Teeth Grinding Vs. Clenching

Tooth grinding and clenching are common phenomenon amongst us humans and is a primal, involuntary, physiological response to stress, anxiety, concentrating, excessive physical exertion, recreational drug use and altered tooth positions (eg. due to a new filling).

Tooth grinding is where there are large, muscular forces clamping the teeth together, combined with side-ways movement, creating flat worn surfaces on the teeth. This is particularly noticeable across the front teeth.

Tooth clenching involves stronger forces again, gripping the teeth in a stationary position and intense contracting of the jaw muscles. The forces in tooth clenching can be up to 7 times the forces we use to eat our food. Clenching does not create the same wear as grinding, but instead you will see visible, vertical cracks in the teeth when they are dry. These stain brown over time and become more noticeable (another reason why clenching is often left undiagnosed until later adulthood).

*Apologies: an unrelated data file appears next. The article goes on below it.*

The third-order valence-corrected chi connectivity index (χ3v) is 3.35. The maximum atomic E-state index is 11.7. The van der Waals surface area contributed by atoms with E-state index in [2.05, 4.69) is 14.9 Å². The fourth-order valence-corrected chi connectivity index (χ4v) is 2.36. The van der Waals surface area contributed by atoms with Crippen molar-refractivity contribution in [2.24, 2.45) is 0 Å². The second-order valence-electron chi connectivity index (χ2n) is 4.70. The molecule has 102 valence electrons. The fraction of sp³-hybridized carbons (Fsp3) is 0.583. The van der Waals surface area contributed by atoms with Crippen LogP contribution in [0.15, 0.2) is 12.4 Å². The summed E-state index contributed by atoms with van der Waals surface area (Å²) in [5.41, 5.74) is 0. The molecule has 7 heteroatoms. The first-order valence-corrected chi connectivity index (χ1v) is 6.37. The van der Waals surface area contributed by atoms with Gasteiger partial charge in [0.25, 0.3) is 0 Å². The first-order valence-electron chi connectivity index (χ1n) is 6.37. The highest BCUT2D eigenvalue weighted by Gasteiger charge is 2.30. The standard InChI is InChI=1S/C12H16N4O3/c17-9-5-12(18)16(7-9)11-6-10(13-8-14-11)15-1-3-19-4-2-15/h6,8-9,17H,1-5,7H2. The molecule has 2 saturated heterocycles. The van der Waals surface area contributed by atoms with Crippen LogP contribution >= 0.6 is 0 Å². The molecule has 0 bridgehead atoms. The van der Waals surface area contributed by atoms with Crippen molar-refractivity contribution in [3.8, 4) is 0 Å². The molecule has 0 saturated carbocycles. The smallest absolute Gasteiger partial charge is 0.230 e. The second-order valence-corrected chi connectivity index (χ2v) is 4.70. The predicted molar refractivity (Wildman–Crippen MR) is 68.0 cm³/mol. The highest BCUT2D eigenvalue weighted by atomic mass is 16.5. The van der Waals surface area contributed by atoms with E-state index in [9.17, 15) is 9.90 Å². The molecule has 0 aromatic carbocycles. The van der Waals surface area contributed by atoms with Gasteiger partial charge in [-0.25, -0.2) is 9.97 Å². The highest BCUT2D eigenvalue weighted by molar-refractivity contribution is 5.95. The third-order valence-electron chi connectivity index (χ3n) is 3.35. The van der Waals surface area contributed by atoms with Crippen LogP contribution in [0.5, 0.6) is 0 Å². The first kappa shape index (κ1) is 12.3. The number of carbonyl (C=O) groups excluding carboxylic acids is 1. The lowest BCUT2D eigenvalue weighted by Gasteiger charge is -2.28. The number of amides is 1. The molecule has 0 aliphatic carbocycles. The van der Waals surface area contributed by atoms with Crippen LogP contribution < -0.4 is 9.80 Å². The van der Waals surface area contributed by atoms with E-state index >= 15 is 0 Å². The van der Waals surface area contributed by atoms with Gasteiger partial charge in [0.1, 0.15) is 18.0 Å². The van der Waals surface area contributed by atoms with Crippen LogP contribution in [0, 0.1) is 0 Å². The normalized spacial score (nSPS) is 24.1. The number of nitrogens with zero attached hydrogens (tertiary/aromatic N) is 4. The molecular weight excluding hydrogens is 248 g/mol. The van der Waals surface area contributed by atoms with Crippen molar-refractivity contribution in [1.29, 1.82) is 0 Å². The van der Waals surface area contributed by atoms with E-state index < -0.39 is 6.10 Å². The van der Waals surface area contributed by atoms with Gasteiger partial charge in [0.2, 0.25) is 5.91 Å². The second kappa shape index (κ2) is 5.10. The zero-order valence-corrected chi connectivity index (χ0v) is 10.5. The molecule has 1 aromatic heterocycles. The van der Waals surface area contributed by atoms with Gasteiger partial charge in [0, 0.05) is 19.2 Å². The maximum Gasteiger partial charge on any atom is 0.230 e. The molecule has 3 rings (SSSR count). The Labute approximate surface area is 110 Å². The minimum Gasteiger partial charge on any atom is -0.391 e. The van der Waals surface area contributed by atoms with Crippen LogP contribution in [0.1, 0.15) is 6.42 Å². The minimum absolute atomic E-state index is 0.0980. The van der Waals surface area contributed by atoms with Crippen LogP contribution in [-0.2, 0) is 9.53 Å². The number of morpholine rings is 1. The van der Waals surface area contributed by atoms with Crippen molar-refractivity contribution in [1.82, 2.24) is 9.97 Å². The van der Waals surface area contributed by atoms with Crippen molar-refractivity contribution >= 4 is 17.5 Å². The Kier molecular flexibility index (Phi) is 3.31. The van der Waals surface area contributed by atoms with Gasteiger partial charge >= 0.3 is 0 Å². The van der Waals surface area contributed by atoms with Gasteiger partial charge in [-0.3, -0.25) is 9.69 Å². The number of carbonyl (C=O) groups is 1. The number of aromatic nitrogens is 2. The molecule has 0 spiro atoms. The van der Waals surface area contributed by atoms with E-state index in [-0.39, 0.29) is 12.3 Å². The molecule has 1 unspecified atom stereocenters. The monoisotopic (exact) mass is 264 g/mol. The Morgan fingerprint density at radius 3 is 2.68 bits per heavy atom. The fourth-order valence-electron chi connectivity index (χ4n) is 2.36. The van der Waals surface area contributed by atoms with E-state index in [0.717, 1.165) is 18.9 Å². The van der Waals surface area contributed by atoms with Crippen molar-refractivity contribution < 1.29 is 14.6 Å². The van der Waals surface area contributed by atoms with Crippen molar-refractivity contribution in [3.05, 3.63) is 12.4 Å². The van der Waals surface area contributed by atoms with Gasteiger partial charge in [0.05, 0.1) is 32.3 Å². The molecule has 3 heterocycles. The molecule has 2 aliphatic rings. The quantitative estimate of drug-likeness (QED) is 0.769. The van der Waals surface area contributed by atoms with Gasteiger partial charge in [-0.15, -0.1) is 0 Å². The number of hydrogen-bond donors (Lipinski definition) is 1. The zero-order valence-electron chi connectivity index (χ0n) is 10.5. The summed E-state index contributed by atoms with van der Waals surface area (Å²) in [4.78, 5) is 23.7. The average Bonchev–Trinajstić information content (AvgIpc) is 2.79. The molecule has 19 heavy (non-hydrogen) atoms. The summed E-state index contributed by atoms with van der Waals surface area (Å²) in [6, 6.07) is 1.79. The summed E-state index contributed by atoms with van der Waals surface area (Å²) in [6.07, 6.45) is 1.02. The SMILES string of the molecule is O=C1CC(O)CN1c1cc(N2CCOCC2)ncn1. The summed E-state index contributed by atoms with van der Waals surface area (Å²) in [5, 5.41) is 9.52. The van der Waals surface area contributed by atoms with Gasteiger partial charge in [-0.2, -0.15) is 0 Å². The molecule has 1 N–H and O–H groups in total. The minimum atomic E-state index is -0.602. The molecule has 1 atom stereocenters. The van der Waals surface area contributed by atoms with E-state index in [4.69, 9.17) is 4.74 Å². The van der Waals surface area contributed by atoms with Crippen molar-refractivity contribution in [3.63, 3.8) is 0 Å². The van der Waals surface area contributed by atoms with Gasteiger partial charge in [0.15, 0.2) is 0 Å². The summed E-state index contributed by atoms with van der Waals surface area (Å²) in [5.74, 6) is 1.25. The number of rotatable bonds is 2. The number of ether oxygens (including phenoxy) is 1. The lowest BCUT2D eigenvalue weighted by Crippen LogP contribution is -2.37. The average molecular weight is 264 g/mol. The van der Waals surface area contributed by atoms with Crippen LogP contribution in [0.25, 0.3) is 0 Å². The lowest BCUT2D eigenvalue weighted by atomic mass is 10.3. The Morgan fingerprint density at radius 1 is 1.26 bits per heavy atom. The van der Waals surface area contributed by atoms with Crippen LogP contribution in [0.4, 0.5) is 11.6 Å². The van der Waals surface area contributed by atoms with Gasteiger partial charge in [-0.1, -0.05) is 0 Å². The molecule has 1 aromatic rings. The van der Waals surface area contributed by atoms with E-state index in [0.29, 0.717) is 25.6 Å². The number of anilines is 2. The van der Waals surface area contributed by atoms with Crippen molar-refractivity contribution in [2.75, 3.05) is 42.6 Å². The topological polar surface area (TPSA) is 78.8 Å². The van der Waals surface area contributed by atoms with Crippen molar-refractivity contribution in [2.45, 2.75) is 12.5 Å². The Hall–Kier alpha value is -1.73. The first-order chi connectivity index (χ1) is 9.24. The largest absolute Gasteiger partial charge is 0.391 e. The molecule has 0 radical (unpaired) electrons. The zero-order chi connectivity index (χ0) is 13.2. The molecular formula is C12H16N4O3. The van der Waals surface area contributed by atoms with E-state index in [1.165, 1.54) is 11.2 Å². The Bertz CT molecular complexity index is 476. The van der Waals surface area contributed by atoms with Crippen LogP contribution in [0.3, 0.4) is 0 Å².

The symptoms of the tooth grinding and clenching are reasonably the same, although they look slightly differently due to the differences in their nature.

The symptoms include:

The issue is that tooth grinding and clenching damages your teeth in a slow, but really serious and permanent way. Initially you may experience some or none of the symptoms above, but over the course of your life, major damage can be done.

Problems caused by tooth grinding/clenching may include:

As tooth grinding and clenching are involuntary and most of the time, people are unaware that they are doing it, treatments are limited and there is no direct “cure”.

Treatments include:

If you think that you may be tooth grinding or clenching, call Sydney Boutique Dentistry in Waterloo, Sydney on (02) 9699 5199 or book online.